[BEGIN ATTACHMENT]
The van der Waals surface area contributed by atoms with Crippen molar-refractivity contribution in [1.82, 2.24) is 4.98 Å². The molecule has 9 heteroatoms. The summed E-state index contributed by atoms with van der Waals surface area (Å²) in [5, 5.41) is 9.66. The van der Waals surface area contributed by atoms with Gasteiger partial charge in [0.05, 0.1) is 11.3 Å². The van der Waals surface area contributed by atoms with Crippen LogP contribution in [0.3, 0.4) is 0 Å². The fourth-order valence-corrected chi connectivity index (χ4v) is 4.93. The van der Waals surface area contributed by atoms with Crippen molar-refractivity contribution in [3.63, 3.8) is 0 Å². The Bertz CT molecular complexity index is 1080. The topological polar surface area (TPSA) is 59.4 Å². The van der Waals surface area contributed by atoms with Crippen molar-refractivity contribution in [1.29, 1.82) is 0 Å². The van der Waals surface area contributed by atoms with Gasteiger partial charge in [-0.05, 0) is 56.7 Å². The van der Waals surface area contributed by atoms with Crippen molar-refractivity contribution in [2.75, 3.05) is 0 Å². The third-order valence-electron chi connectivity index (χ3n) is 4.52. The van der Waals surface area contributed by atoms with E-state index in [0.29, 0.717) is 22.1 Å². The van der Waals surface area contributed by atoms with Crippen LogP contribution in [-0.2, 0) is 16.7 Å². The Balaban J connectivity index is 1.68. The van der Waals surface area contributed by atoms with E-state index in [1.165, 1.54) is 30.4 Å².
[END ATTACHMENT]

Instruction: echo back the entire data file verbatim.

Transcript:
The van der Waals surface area contributed by atoms with Crippen molar-refractivity contribution in [1.82, 2.24) is 4.98 Å². The molecule has 9 heteroatoms. The summed E-state index contributed by atoms with van der Waals surface area (Å²) in [5, 5.41) is 9.66. The van der Waals surface area contributed by atoms with Gasteiger partial charge in [0.05, 0.1) is 11.3 Å². The van der Waals surface area contributed by atoms with Crippen LogP contribution in [0.3, 0.4) is 0 Å². The fourth-order valence-corrected chi connectivity index (χ4v) is 4.93. The van der Waals surface area contributed by atoms with Crippen molar-refractivity contribution in [3.63, 3.8) is 0 Å². The Bertz CT molecular complexity index is 1080. The topological polar surface area (TPSA) is 59.4 Å². The van der Waals surface area contributed by atoms with Crippen molar-refractivity contribution in [1.29, 1.82) is 0 Å². The van der Waals surface area contributed by atoms with Gasteiger partial charge in [-0.05, 0) is 56.7 Å². The van der Waals surface area contributed by atoms with Crippen molar-refractivity contribution in [2.75, 3.05) is 0 Å². The third-order valence-electron chi connectivity index (χ3n) is 4.52. The van der Waals surface area contributed by atoms with E-state index in [0.29, 0.717) is 22.1 Å². The van der Waals surface area contributed by atoms with Crippen LogP contribution in [-0.2, 0) is 16.7 Å². The Balaban J connectivity index is 1.68. The van der Waals surface area contributed by atoms with E-state index in [1.165, 1.54) is 30.4 Å².